Childhood Obesity News has mentioned the EarlyBird Study many times, and has used the term “childhood obesity epidemic” many times. They are found together in an interesting article that says:
There may not be just one childhood obesity epidemic, but two (or more). The widely-held belief that the entire childhood population is at risk of obesity may not be correct.
Good grief! Wasn’t one childhood obesity epidemic enough? But it’s a theory, and it’s easy to see what they’re suggesting — two different demographic bulges, so to speak:
The trends imply that, before puberty, only a subgroup of the population is at risk. With puberty, the skew in fatness that characterizes early childhood gives way to widening of its variance, suggesting a new wave of obesity which this time involves most of the population. The changing pattern suggests that different factors at different ages are responsible for today’s childhood obesity, some operating early in life, and others much later.
A factor that would be more likely to kick in later is food addiction, because it does take some time to effloresce into a major problem. But the seeds of it sprout early, so the more tender stages of childhood should be surrounded by prevention awareness.
In the two childhood obesity epidemics, another very different factor is the impact of peers. Basically, the whole culture is based on the same time-honored impulse to form in-groups and punish the out-groups. But the need to imitate others can be expressed differently at different stages of development, or lack thereof. Cliques of 5-year-olds have different rules and different enforcement procedures than cliques of 15-year-olds. Which is one of the reasons why:
More than one solution may be needed to prevent obesity in childhood.
Childhood Obesity News also looked at the work done by Dr. Jennifer Li and her group regarding social networks, both online and in real life. They confirmed that, as the old saying goes, “birds of a feather flock together.” Often, when an expression like “peer group pressure” is used, the underlying attitude seems to be that influence is only a bad thing.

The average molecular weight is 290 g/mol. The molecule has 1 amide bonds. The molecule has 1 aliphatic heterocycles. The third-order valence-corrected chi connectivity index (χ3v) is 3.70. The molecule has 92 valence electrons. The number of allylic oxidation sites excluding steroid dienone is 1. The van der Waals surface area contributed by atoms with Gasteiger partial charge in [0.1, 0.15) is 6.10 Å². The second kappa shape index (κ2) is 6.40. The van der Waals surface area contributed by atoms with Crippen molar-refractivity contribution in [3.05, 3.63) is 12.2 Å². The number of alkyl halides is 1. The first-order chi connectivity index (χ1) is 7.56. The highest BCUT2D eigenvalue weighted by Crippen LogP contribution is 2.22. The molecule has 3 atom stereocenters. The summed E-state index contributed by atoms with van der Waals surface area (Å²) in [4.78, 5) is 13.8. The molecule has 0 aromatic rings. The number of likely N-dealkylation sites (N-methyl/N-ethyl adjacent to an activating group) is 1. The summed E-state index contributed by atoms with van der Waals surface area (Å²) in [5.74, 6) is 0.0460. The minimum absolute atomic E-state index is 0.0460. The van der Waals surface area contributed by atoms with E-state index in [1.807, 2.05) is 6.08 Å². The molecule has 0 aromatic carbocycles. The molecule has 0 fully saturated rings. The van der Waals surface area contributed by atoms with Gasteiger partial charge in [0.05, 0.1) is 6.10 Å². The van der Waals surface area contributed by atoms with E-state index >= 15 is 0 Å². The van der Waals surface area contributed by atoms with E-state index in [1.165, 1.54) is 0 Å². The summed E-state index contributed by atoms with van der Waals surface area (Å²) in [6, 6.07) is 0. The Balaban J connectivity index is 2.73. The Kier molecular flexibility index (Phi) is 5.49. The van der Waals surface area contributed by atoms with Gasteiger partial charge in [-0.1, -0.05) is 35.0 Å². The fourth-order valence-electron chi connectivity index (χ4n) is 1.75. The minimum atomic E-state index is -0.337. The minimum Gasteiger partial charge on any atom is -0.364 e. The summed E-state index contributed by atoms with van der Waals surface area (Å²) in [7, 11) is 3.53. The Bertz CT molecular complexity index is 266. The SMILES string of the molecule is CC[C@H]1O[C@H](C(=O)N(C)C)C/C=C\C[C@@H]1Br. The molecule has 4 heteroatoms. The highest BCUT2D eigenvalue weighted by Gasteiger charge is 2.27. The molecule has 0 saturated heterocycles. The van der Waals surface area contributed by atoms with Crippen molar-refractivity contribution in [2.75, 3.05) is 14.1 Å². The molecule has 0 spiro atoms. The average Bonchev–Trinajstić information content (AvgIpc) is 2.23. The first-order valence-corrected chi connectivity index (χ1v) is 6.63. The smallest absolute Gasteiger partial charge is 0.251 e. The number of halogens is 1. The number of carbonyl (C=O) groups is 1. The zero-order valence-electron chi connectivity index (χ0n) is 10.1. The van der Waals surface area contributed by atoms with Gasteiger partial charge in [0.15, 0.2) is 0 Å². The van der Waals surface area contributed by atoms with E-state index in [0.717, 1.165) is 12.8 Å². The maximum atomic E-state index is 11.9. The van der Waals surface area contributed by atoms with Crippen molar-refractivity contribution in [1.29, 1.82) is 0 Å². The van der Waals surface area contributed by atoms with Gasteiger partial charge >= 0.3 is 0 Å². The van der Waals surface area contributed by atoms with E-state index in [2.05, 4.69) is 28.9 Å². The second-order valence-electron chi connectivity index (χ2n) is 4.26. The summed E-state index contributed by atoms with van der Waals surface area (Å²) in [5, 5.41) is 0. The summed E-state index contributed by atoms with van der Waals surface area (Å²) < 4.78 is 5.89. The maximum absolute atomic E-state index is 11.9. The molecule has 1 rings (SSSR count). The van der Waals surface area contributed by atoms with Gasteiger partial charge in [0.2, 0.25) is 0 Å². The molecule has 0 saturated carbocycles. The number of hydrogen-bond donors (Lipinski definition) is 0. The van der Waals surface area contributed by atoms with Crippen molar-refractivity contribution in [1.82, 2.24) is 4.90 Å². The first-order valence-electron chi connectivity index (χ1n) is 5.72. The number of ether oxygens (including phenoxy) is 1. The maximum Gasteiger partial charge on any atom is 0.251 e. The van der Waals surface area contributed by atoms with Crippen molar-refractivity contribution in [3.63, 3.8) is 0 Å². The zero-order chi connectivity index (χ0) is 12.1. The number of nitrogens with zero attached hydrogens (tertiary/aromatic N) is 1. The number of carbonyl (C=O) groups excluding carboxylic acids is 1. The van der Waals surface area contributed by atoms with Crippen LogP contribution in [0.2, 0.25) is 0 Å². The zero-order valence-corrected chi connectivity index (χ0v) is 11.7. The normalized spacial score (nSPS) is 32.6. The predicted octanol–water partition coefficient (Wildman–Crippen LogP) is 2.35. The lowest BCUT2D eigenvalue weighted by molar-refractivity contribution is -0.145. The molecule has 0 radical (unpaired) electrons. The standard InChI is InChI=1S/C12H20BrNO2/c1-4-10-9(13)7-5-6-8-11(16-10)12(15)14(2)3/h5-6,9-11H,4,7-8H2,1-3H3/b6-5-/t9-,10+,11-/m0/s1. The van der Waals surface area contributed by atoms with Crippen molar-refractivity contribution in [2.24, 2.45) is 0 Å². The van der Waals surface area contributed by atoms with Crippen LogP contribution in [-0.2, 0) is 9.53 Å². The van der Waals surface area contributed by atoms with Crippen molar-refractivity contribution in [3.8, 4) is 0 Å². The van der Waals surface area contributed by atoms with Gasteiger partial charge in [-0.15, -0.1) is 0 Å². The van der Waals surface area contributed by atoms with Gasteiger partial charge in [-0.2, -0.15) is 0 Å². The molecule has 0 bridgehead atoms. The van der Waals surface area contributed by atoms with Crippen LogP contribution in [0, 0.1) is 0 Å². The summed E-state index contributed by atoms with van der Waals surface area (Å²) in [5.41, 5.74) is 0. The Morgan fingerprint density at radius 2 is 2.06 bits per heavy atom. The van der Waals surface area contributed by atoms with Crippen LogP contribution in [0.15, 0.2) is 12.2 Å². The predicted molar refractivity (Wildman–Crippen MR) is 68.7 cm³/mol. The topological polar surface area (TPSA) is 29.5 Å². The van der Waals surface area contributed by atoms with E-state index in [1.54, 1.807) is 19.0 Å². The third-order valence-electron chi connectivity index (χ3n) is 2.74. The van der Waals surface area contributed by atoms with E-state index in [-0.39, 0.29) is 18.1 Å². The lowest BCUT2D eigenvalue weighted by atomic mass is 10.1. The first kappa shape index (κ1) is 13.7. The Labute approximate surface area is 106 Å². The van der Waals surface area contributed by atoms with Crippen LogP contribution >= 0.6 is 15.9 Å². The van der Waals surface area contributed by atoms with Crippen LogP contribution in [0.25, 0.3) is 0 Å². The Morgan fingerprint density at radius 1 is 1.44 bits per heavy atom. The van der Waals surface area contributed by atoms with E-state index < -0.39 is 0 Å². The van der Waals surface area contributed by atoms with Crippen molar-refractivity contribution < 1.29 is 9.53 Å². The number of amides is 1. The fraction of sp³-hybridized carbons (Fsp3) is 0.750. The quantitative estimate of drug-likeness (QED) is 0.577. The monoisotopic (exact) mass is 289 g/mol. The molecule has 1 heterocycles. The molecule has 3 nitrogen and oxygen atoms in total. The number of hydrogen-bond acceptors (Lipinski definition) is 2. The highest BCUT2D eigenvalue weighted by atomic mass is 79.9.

A study or two, and a ton of empirical experience, have shown that harmful influences are more successful than beneficial ones in swaying the behavior of others. When Dr. Li’s team does research, however, they start with the assumption that people can influence each other in positive ways. It is that tendency on which they hope to concentrate.
Dr. Goutham Rao wrote:
Overweight children, for example, are more likely to have peers with the same characteristics and behaviors, either through selection of similar peers or adoption of specific habits of those in their network.
That is another way of saying that nobody is sure whether overweight kids hang out together because of that commonality; or whether the habits that lead to overweight tend to “rub off” on kids who would not have otherwise become obese. Or both.
Either way, the power of social networking can be harnessed and channeled into beneficial purposes. Using social networks to influence health in positive ways is what many health professionals see as the “next logical step,” and it was in this context that Dr. Li cited Dr. Pretlow’s Weigh2Rock website as a good example.
The American Heart Association, which commissioned Dr. Li’s study, now hopes that online communities of children and young people who are overweight or obese will constitute a “ripple effect” with ever-widening influence.
Your responses and feedback are welcome!
Source: “Key Findings from EarlyBird,” EarlyBirdDiabetes.org
Source: “The Promise of Social Networks and Social Media in Tackling Childhood Obesity,” MyAmericanHeart.org, 12/03/12
Source: “Social Media Could Help Curb Childhood Obesity, Heart Association Says,” iHealthBeat, 12/06/12
Image by Melissa Majorowski.